You can also replace on-premises directory and identity management services, such as Active Directory, with cloud alternatives, such as AWS Directory Service or Azure Active Directory, to add resiliency to your technology stack.
Look beyond the Big Three clouds
If you rushed to move workloads to the cloud with little foresight early in the pandemic, you probably turned to one of the so-called Big Three cloud platforms -- Google Cloud, AWS and Azure. These are the most well-known public clouds, and they offer the widest array of services.
But they are not necessarily the best fit for every type of workload. For instance, if you store large amounts of data in the cloud, it may be more cost-effective to use an alternative cloud storage provider, such as backup providers Backblaze or Wasabi. Consider IaaS providers beyond the Big Three such as IBM, Oracle, Digital Ocean and Vultr.
Explore all of your options to help build the most resilient and cost-effective cloud computing pandemic strategy.
Plan for agility
Lock-in is another challenge you may face if you jumped onto a particular public cloud without researching alternatives.
Evaluate how flexible your cloud computing pandemic strategy is and determine whether you need to do more to free your organization from dependence on a specific vendor. The right approach will depend on your workloads and configurations. For example, using a multi-cloud architecture for storage can reduce lock-in risks.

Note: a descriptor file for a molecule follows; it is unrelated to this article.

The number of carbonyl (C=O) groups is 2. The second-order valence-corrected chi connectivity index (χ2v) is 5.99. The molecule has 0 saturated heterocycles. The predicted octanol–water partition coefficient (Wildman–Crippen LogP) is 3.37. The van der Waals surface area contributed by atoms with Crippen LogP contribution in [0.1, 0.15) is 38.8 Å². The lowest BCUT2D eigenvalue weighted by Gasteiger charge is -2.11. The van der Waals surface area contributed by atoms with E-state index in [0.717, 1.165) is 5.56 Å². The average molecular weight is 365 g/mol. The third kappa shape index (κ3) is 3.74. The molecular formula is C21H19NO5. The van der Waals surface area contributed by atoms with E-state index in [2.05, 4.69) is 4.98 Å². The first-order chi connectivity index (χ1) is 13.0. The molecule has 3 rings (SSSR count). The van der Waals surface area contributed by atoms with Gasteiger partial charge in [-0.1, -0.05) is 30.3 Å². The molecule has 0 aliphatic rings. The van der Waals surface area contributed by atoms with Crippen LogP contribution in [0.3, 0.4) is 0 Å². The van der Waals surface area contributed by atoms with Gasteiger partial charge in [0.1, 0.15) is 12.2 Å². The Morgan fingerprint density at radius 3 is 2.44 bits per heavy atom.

In other situations, you might want to consider migrating your workloads to a platform like Kubernetes, which will abstract them from underlying cloud platforms in a way that gives you more flexibility to switch between clouds -- or move them back on premises, if you choose to do so.
Whichever approach you take, the central goal should be to ensure you can move workloads around as your needs change. Flexibility is critical in uncertain times.
Plan your post-pandemic cloud strategy
For now, it remains impossible to know when the pandemic will end, or how long IT teams will have to operate in a state of uncertainty.
Nonetheless, you should start thinking about what you'll do when normalcy finally returns. Will you keep your workloads in the cloud, even when moving cloud workloads back on premises becomes more feasible? Or do you want to make sure they can be easily transitioned back to local infrastructure when you can count on your office being open all the time?
Consider these questions now to ensure your current cloud strategies will support your post-pandemic goals. If you intend to make extensive use of the cloud only on a temporary basis, then optimizing every aspect of your cloud workloads may not be necessary or worthwhile. That's especially true if doing so requires working with multiple cloud providers and services. If the cloud is just an interim solution for you, keeping things simpler while you cope with the pandemic could be a better approach than investing deeply in the technology.